500 cannabis clinics successful, Health Ministry plans to expand
The Ministry of Public Health has opened more than 500 cannabis clinics throughout Thailand since the first one opened its doors in August of 2019. 60% of public hospitals now have cannabis clinics in 878 districts, and can be found in every single province in Thailand. More than 40,000 patients have now been treated with the use of cannabis.
The Ministry of Public Health’s Department of Thai Traditional and Alternative Medicine oversees all of these clinics and the deputy director-general does the results have been overwhelmingly positive. 74% of patients who were treated in the clinics with some form of cannabis for a variety of illnesses have reported improvement in the condition of their health according to department records.
With the overwhelming success of the clinics so far, the department plans to expand the number of cannabis clinics to put one in nearly every tambon throughout Thailand.
In the past 2 years, the clinics have given out more than 100,000 bottles of cannabis oil to patients free of charge. In addition to the oil extracted from the cannabis seeds, the clinics also use traditional remedies using the flowers, leaves, and roots of the cannabis plant.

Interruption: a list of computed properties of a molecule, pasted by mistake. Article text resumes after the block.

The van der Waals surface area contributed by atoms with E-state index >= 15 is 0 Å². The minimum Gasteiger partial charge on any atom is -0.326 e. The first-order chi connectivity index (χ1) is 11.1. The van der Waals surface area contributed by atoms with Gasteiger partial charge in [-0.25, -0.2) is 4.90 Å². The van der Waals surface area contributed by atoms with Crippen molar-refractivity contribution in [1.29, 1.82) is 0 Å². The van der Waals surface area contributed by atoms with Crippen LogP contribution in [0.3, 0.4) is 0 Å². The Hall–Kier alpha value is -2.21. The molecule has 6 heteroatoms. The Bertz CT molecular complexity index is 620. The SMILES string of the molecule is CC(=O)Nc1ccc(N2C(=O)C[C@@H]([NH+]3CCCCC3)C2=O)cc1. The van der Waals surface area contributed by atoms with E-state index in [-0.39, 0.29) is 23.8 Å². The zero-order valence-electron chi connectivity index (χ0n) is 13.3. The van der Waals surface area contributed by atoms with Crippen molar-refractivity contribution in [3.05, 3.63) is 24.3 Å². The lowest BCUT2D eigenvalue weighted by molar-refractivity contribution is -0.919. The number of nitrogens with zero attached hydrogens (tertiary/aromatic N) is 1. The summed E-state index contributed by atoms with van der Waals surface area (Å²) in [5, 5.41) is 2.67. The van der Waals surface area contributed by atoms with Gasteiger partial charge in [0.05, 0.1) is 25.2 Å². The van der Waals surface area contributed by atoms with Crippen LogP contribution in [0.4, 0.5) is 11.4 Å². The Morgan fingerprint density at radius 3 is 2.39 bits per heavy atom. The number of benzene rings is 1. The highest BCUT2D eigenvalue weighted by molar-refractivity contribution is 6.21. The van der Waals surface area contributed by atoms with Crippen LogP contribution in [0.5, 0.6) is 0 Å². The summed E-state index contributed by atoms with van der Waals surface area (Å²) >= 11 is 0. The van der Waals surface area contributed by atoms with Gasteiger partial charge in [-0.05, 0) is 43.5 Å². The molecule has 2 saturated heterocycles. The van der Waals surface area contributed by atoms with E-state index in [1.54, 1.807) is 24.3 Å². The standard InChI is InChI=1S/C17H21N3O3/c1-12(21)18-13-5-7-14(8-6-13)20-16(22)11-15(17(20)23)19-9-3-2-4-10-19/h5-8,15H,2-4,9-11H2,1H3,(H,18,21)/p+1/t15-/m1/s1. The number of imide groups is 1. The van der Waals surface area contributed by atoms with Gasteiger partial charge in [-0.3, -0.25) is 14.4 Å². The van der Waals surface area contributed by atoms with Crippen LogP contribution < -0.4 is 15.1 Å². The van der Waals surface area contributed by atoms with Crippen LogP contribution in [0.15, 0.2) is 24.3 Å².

The clinics use three different formulas of cannabis oil:
- Daycha Oil
- Mild formula
- Made of 95% coconut oil
- Approved by the Food and Drug Administration
- Developed by traditional medical herbalist Daycha Siripatra
- Given to 40,000 patients
- Phu Phrao Oil
- Medium formula
- 10% concentration
- Developed by the abbot of Wat Phu Phrao in Ubon Ratchathani
- Given to about 500 patients
- Metta Osot Oil
- Maximum strength formula
- 50% concentration
- Translates to “mercy medical cannabis oil”
- Only used in the Nonthaburi clinic under close supervision
- Developed by Canadian engineer Rick Simpson to treat his own skin cancer
The latter 2 oils are still undergoing trials and are provided only in extreme cases where are the mild Daycha Oil has proven ineffective. Cannabis oil has been used by clinics to treat things like migraines, loss of appetite, and insomnia, and as a substitute for painkillers. But the stronger oils are often used in cancer patients where some claim to have seen tumours shrink or disappear, but the oil use will at least help with eating and sleeping.
Cannabis clinics prescribe the oil in very small microdoses, starting with a dipped toothpick before gradually increasing to one drop if necessary. They also use 16 different remedies made up of herbal ingredients including cannabis that draw on 300 years of traditional medicine. Traditional remedies have not undergone clinical trials as they have centuries of usage but are still tracked in the patients that receive them.
SOURCE: Bangkok Post
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